HC Deb 21 April 1882 vol 268 cc1086-97

Question again proposed, "That the Bill be now read a second time."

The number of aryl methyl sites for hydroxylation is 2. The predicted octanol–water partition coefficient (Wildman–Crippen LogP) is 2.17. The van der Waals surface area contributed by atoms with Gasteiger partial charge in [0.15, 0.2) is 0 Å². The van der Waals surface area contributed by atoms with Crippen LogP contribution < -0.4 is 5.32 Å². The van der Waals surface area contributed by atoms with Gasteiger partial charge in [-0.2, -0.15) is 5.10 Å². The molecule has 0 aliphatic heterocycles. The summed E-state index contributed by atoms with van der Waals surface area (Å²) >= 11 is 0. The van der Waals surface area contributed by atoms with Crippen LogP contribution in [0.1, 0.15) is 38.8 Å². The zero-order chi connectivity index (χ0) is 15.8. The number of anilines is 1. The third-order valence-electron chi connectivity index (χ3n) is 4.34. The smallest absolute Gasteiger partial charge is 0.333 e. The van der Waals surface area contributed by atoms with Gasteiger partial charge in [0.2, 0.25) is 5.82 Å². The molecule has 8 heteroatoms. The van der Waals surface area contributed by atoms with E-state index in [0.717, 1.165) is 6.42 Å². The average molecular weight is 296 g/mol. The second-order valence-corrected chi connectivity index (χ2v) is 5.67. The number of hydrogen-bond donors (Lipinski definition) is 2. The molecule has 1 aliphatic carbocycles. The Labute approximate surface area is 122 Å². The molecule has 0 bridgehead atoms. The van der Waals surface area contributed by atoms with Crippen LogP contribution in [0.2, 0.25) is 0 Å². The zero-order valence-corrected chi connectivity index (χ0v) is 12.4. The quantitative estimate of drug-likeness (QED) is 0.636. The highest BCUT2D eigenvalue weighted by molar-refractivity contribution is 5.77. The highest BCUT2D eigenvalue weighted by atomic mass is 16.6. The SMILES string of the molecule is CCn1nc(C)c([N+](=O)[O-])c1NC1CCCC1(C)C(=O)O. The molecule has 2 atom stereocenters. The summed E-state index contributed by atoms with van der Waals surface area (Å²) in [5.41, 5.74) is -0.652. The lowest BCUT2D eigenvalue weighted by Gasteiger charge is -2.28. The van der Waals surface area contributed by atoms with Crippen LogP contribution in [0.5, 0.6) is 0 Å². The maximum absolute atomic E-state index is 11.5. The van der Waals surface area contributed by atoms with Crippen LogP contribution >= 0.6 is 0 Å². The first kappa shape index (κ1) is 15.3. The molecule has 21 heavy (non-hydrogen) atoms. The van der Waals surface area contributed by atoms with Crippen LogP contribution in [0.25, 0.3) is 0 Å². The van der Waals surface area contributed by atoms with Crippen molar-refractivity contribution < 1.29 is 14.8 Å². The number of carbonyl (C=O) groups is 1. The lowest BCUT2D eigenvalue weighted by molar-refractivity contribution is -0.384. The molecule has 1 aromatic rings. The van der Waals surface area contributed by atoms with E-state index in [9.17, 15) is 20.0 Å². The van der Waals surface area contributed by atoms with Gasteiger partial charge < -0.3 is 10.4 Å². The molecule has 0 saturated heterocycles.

resuming, said, he had been explaining to the House before the interruption took place that, under the present Bill, it was proposed that the Trustees of the Liverpool Bishopric Fund should purchase the advowson of the Vicarage of the parish of Walton for the sum of £30,000; and he was pointing out the sources from which it was proposed to raise from the Vicarage the income of the Bishop of Liverpool to the sum of £4,200 a-year, and to devote any surplus to the spiritual wants of the parish of Walton. He had also endeavoured to show that if the spiritual wants of the parish were to depend upon this surplus, the spiritual wants of the parish of Walton would come off very badly indeed. The present income of the Bishopric was £3,200, and there would hereafter be a permanent addition of £300 a-year. The money raised as an Endowment Fund was at present invested in Liverpool Dock Bonds for 50 years, at 4 per cent; but from that amount must be deducted the sum of £1,200 a-year, being the interest upon the proposed purchase money of the Vicarage of Walton at 4 per cent. This would leave the income of the Bishopric outside the parish of Walton at £2,300 a-year, and to make up that sum to a total of £4,200 a-year it was clear that £1,900 a-year must be taken from the income of the Vicarage of Walton. That income, on the authority of one of the chief promoters of the Bill, was, at the present moment, only £1,500 a-year; but, in 1887, it would reach £2,900, owing to certain building leases beginning to pay. But the House would see that, for the next five years, the income would actually fall short of the income considered necessary for the Bishopric by the sum of £400 a-year; and seeing that, even after that date, two-thirds of the income were to be given to the Bishop and only one-third to the spiritual wants of the parish of Walton, it certainly did seem that this was simply a scheme to save the pockets of the rich parishioners of Walton and Liverpool by robbing the poor of what ought to be devoted to their spiritual requirements. He also objected to the Bill because it proposed to intrust the Ecclesiastical Commissioners with functions which Parliament never intended them to perform—namely, the sanctioning of trafficking in Church livings, in the first instance, and the commission of an act of simony in the second. He could not help reflecting how, in the palmy days of Canon Ryle, the suggestion of such a transaction would have been followed by scathing articles in The Rock newspaper. Yet the whole matter appeared to have received the approval of Bishop Ryle, of Liverpool. The object of the present Bill was to deprive the parishioners of some £2,000 a-year, without an attempt being made, as far as he knew, to consult their wishes and feelings on this important subject. If for no other reason than this, he thought the second reading of the Bill ought to be postponed until next Session. It might be quite possible that the co-existence of a Vicar and a Rector in this parish was desirable. He did not profess to understand questions of ecclesiastical policy, and, therefore, he would express no opinion upon that matter; but why, when the Bishop of Liverpool was already in the enjoyment of an income of £3,200 a-year, with a retrospective income of £3,500 a-year, besides a residence worth £500 a-year, the income hitherto devoted to the maintenance of the clergy and to meeting those wants, the neglect of which had hitherto been so deeply deplored by the very Bishop who now proposed to annex these funds for his own use, he was at a loss to understand. He hoped the House would refuse to give a second reading to the Bill, if only for the purpose of enabling zealous Churchmen to bring in a better Bill, dealing with the parish of Walton as the parish of Roch-dale was dealt with some time ago, and to devote the whole of the funds of the Vicarage to the provision of those churches which the Bishop of Liverpool declared to be so greatly needed in the parish of Walton. Such a proposition would certainly receive his hearty support. He had no doubt that the owner of the advowson would be as willing to sell for this better purpose as for the ecclesiastical job which the present Bill proposed to perpetrate. If not, and it was still found desirable to purchase the advowson of the Vicarage, let the income derived from the purchase go towards the reduction of the rates of the City of Liverpool, which city, he be- lieved, once formed part of the parish of Walton-on-the-Hill, and from which a large sum of money was now annually taken for the purpose of maintaining Corporation churches up and down Liverpool in districts from which the population had long since been withdrawn. In his opinion, this Bill ought never to have been brought in as a Private Bill at all; and he regretted to say that it appeared to be only too easy to smuggle Private Bills through the House, unknown to anybody except the officers of the House and one or two individual Members. He should have thought that any measure so deeply affecting the National Church would have been of interest, not only to every Member of the House, but to the public generally. Bills which proposed to job away a large sum of public money ought to be dealt with by the whole House, and not by the hole-and-corner method of a Private Bill. He thought the time had arrived when something should be done to secure that copies of all Private Bills should be delivered to Members with the ordinary Votes of the day, so that all of them might know what proposals they contained. He begged now to move, as an Amendment to the second reading of the Bill, that it be read a second time on that day six months.